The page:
Week Sixteen, Day Four

The Name
Shem is the Hebrew word for "name" (the "Ha" before it is the definite article). The Bible speaks of Solomon's temple in Jerusalem as the place where God's name would dwell—the place where his people could pray and be heard. Jesus himself prayed that the Father would glorify his name through him. He also promised to do whatever we ask in his name. Philippians 2:9-10 affirms that God has exalted Jesus and given him "the name that is above every name."

Key Scripture
Hear the cry and the prayer that your servant is praying in your presence this day. May your eyes be open toward this temple night and day, this place of which you said, "My Name shall be there," so that you will hear the prayer your servant prays toward this place. (1 Kings 8:28-29)

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Thursday
PRAYING THE NAME

Some trust in chariots and some in horses,
but we trust in the name of the LORD our God.
(Psalm 20:7)

Let him who walks in the dark,
who has no light,
trust in the name of the LORD
and rely on his God.
But now, all you who light fires
and provide yourselves with flaming torches,
go, walk in the light of your fires
and of the torches you have set ablaze.
This is what you shall receive from my hand:
You will lie down in torment. (Isaiah 50:10-11)

Reflect On: Isaiah 50:10-11

Praise God: For banishing our darkness through the light of Christ.

Offer Thanks: For God's readiness to help us in times of darkness.

Confess: Any tendency to seek safety apart from God.

Ask God: To help you see the futility of worrying rather than trusting.

One of my jobs as an eight-year-old was taking the garbage out right after dinner. It scared me silly because garbage disposal at our house involved dumping a portion of it into an old barrel, where it would later be burned (we hadn't heard of air pollution back then). It wouldn't have been so bad except that I had to walk at least a hundred yards in the dark before I could dump my smelly cargo and then run lickety-split back to safety. Realizing that an axe murderer or two was probably lurking at the edge of the woods bordering our home, I always took along a pearl-handled pistol, with a barrel at least twelve inches long. So what if it only shot caps? It comforted me and complemented my Hopalong Cassidy outfit rather nicely. I also hoped it would fool the resident maniacs and bad guys. It must have worked because I survived my eighth year without a single mishap!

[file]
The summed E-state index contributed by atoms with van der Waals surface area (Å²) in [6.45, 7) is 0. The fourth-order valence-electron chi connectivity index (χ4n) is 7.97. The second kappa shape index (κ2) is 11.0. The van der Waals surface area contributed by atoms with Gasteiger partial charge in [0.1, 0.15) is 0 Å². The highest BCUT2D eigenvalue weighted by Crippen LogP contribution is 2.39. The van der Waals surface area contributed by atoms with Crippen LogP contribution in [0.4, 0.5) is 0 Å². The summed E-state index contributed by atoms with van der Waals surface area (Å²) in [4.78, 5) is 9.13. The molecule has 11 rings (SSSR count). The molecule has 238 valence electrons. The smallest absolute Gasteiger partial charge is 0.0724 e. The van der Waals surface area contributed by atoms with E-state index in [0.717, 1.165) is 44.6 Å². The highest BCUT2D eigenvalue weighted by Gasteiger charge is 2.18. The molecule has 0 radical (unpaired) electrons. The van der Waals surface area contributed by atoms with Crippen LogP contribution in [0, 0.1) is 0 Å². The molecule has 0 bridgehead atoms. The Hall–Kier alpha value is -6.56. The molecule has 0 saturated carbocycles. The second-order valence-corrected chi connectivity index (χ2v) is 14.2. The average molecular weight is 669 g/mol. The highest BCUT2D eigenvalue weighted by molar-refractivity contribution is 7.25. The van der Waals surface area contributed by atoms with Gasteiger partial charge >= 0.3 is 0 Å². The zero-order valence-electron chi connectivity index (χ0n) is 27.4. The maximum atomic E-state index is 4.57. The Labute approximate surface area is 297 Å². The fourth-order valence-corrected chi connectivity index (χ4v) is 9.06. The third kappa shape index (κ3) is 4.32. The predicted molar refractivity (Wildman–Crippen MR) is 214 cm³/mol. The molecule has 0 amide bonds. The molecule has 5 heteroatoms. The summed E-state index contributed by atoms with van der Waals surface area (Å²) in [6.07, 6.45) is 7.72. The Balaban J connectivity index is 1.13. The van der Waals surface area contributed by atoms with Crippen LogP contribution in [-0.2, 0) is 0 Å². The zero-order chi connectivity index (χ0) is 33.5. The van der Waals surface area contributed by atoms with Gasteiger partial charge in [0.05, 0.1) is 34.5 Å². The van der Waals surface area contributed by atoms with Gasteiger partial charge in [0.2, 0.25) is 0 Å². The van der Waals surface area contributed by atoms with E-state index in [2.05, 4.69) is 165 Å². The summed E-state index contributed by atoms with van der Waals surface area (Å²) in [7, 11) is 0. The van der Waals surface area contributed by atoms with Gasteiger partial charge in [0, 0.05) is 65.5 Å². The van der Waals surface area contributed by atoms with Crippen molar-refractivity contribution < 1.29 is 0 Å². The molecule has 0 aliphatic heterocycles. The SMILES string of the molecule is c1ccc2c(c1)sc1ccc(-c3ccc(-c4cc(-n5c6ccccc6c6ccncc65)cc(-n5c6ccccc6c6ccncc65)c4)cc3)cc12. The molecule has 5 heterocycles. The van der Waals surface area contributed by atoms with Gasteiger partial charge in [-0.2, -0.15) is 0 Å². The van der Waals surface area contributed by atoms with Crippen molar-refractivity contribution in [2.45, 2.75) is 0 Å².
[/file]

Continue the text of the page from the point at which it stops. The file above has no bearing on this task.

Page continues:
When it comes to the dark, most children suffer as I did from an overactive imagination. But adults can have overactive imaginations too, even in daylight. We worry about whether our five-yearold will be ready for Harvard when the time comes, or whether a sudden frost will kill off the daffodils, or whether we'll be able to pour ourselves into last year's bathing suit. Such worries sound silly when you verbalize them. And though not all worries are so trivial, it remains true that worry is always counterproductive. It saps our energy and leads us down blind alleys as we conjure images of what might happen in the future. As a strategy for successful living, it's a complete failure.

God tells us that the antidote to worry is trust. He knows our limitations better than we do, realizing that when it comes to the future, we are all walking in the dark, unable to see past the minute we are living in. That's why he tells us to trust in his name, to count on his ability to see the future and prepare us for it—whatever may happen.

He also knows that trust and worry cannot coexist. We simply cannot do both at the same time. If we fail to trust him and instead rely on our own "light," our own limited understanding, we will find ourselves robbed of sleep and tormented by worry. Learning to trust in God's name in the darkest of times will enable us to lie down in peace, knowing we are safe.

For more from Ann Spangler, visit her blogspot on Christianity.com.